Three simple principles of cloud trust

Three simple principles of cloud trust

Summary: It's time for cloud vendors to come clean and follow simple, transparent principles of integrity and trust.

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In the last few days, both Facebook and OnStar have come under attack for tracking users who have logged out (Facebook) or unsubscribed (OnStar).

Related Posts Facebook and OnStar face similar privacy accusations Facebook denies privacy accusations, shows 'big brother paternalism'

Both companies have denied wrongdoing: Facebook claims no problem because it tracks only to protect and serve you, while OnStar says everything's fine because it discloses the questionable behavior. These responses seem duplicitous at best.

Facebook and OnStar violated basic principles of cloud trust:

  1. User data always belongs to the user
  2. Private data always remains private
  3. Transparency means integrity

For cloud providers, the answer is quite simple: be straightforward. If users logout or cancel their accounts, for example, stop tracking their behavior or movements. It's not hard! Cloud vendors that hide behind disclosures and excuses, rather than act transparently, appear creepy and sleazy.

Advice to CIOs. Before signing with any cloud vendor, carefully examine the fine print based on the three principles listed above. If you suspect the vendor is playing games, then go elsewhere. Trust, privacy, and transparency are your right -- don't give them away.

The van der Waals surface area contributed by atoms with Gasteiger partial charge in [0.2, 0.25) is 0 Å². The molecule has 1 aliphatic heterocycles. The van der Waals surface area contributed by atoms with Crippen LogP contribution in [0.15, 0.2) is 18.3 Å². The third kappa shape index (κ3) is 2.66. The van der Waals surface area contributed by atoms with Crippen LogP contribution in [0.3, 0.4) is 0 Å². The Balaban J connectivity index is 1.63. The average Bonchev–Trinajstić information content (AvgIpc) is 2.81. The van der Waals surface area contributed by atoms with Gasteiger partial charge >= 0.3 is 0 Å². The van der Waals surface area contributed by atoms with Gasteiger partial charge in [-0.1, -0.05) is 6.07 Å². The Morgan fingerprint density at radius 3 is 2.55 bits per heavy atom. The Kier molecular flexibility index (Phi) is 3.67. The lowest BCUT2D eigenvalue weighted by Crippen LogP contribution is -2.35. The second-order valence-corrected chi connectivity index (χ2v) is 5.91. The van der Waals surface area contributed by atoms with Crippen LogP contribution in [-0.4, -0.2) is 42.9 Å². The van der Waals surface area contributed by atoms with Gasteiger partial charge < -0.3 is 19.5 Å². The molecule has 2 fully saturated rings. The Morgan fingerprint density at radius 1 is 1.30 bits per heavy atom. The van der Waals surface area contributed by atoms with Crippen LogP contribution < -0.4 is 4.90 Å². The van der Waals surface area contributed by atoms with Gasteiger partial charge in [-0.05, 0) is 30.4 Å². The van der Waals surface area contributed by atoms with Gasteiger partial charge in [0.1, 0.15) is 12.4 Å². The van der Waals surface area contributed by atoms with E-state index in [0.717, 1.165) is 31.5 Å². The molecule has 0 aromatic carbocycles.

Image from iStockphoto

Topic: Social Enterprise

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5 comments
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  • RE: Three simple principles of cloud trust

    Putting anything in the ???cloud??? is like sending a postcard. It can be read while in transmission. I for one do not trust the cloud enough to put sensitive data on it. Anything that is private is going to remain on a local drive that I can control, even if that means unplugging it while it is not actively in use.
    Rick_Kl
    • RE: Three simple principles of cloud trust

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  • I have a problem, Houston. Beep.

    "If you suspect the vendor is playing games, then go elsewhere."<br><br>I don't suspect my vendors are playing games - they have already been convicted of playing games.<br><br>Where do I go?<br><br>[I have one answer: is anyone on ZDNET is prepared to post it .. or offer better.<br>Hint: it's not a M$ or AMAZON datacentre/cloud.]
    jacksonjohn
  • RE: Three simple principles of cloud trust

    The last 3 years of White House activity have reinforced that trust can not be verbalized,, no matter how earnest one may appear. Trust is earned, by demonstration - one step at a time. I fear our sense of instant gratification has overrun that principle in many cases.
    Willnott
  • I see no problem with OnStar

    Technically, all they're tracking is *their* sensor. Although it's attached to the car, & unable to be removed, all it can track is where the *car* goes to. They don't know who's in the car, or what you do & where you go once you're out of the car. For example, they might be able to tell that you drove to the mall down the street...but they have no idea what stores you visited, whether you made any purchases or not, or even if you went into the mall or were just waiting to pick someone up.
    spdragoo@...